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Saturday, September 17, 2005

continuation on Goldstein

In my last post on Goldstein’s book, Incompleteness, I said that Goldstein tried to present Goedel’s two theorems from the perspective of Goedel’s own sense of what these theorems ultimately proved. That is, what they proved meta-mathematically. Goldstein is interested in the divergence between the popular image of what Goedel was up to and the fact that Goedle’s incompleteness proof, by insinuating a moment of absolute uncertainty into any formalization of arithmetic, seems to point to the insufficiency of conventionalism, not to affirm it.

The uncertainty, you will remember, goes like this: in any formally consistent language adequate for number theory, a., there will be one proposition that one can generate from the axioms of the system the truth or falsity of which can’t be decided by those rules, and b., that the consistency of the system can’t be proved within the system.

Now, Goldstein’s major point is to show why Goedel might take his theorems as evidence that there are real ideal objects. In other words, that at least one proposition in number theory must be either true or false without the system being able to determine its truth or falsity with its own resources begs the question of what the truthmaker, here, is.

However, Goldstein subverts her point a bit by admitting that Goedel’s view of the meaning of his work was conflicted. In public, he liked to claim that the theorems pointed to the reality of mathematical ideal objects, insofar as we associate reality with what makes a proposition true. But in private, Goedel was less certain. Here is what Goedel said to his student, Hao Wang:

“Either the human mind surpasses all machines (to be precise it can decide more number theoretical questions than any machine) or else there exist number theoretical questions undecidable for the human mind.”

Goldstein asks herself what the second part of this disjunct means, and gives us a … well, a postmodern answer. That is, one that refers the conceptual question to the personality quirks of its inventor.

“I think that what he is considering here is the possibility that we are indeed machines – that is, that all of our thinking is mechanical, determined by hard-wired rules – but that we are under the delusion that we have access to unformalizable mathematical truth.”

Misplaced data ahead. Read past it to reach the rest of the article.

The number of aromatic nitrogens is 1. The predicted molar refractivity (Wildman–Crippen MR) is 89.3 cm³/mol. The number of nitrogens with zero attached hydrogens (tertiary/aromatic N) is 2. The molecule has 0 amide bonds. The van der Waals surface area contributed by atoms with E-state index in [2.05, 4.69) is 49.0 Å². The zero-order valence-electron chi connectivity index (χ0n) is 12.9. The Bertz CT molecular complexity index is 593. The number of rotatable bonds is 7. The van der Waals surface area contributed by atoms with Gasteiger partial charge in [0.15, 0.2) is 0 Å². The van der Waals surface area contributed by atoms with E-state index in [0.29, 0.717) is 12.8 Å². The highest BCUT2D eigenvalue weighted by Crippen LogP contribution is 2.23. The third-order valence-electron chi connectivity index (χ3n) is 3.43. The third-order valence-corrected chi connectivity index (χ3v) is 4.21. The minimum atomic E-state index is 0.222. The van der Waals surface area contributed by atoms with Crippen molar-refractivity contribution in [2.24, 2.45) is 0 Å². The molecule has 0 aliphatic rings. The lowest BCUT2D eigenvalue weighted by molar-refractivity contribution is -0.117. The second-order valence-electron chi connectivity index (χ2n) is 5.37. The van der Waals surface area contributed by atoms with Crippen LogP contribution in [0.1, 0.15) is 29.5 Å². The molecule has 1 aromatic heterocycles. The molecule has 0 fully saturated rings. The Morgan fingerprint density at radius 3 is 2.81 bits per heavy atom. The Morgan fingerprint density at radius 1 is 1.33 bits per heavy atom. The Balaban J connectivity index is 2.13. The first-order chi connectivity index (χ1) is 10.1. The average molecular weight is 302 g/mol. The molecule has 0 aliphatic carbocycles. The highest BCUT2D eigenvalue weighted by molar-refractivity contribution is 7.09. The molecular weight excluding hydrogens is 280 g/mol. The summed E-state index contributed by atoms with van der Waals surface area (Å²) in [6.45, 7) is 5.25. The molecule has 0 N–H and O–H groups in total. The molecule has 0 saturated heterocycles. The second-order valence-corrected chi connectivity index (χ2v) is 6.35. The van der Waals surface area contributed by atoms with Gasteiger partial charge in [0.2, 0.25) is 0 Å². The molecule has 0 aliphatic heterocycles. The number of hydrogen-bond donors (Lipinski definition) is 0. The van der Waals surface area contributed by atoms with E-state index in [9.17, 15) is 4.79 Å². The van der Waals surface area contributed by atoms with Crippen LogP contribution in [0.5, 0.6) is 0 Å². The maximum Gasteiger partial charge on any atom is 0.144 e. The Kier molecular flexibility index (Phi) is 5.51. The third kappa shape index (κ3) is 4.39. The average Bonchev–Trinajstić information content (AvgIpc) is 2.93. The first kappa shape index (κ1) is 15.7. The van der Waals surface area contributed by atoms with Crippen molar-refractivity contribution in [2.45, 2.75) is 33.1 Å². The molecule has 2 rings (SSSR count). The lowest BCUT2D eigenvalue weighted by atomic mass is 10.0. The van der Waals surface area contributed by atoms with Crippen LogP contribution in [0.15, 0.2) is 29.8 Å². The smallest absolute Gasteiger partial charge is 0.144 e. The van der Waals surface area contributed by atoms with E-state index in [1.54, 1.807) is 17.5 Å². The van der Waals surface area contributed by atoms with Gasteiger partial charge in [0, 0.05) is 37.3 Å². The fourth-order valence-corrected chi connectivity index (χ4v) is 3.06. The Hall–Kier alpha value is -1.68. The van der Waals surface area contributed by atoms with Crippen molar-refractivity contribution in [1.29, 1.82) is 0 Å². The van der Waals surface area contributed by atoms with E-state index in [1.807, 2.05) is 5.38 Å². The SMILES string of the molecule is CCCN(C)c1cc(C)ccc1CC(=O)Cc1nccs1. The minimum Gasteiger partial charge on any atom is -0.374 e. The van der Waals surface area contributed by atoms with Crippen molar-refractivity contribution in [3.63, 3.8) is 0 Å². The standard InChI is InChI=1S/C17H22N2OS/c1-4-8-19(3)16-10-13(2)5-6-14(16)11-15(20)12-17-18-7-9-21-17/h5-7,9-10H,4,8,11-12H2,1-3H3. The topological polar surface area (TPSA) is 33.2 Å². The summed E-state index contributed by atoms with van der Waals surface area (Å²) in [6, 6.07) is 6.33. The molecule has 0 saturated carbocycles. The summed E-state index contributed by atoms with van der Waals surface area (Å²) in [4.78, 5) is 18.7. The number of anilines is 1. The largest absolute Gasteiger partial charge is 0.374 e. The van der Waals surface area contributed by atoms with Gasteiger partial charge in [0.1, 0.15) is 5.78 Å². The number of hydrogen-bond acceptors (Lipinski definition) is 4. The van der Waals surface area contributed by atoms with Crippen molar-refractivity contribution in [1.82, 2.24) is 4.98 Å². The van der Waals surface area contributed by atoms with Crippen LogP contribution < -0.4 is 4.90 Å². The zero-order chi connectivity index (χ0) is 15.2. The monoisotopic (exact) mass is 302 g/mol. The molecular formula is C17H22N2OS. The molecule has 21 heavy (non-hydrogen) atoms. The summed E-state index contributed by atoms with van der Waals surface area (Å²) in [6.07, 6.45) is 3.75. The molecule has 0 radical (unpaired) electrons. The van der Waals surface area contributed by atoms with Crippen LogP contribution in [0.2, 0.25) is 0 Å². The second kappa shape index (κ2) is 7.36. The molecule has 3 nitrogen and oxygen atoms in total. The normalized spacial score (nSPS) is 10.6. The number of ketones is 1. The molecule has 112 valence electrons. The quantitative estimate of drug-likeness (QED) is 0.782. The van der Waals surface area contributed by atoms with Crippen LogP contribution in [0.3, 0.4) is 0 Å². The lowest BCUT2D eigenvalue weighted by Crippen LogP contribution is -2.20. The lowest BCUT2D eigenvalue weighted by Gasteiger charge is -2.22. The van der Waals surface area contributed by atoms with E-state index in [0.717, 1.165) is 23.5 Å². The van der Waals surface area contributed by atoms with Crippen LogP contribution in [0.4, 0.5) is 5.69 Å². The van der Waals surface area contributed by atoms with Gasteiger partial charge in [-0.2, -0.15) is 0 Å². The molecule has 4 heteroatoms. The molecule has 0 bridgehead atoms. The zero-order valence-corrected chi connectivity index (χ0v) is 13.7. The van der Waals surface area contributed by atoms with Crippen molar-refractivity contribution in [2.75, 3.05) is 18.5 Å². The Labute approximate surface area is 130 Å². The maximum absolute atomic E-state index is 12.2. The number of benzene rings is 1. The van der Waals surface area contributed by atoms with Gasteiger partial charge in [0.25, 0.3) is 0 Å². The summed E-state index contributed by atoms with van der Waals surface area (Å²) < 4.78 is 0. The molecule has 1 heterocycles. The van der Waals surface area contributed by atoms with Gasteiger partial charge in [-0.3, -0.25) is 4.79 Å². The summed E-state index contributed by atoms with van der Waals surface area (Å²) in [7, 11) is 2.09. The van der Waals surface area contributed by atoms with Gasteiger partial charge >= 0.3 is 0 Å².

As she says a few paragraphs later:
“This possibility – its being precisely the possibility that gave Goedel pause – is particularly interesting when we consider an aspect of Goedel’s opaque inner life that we have touched upon before: his own serious delusions.”

Well, I want to tickle Goldstein a bit here, but I’m not really interested in pursuing the path of delusion. Rather, I want to pursue the path of the excluded middle, which is of course the framing assumption here. There is, I believe, a term of art in Zen, “mu”. “Mu” is neither yes nor no. It is, in a sense, the bifurcating moment itself, Deleuze’s “inclusive disjunct.” Perhaps all Goedel’s theorems are about is that we don’t have a formal grasp of the logic of “mu”.

Unfortunately, this post has sailed away from the point I originally started out to make. That is, I wanted to point out one peculiarity, from the formalist p.o.v., about Goedel’s proof – and that is that it depends on the possibility of constructing Goedel numbers, which is, in turn, the most extreme expression of formalism, and the most resolutely anti-Platonist “moment” in a theorem that Goedel thinks shows us the Platonist structure of number theoretical truths. Should I go into this? Hmm, perhaps not.

Two essays you might want to check out on the Web. Paul Bernays essay on Platonism in Mathematics is here. Putnam’s defense of Wittgenstein’s comments about Goedel are here.

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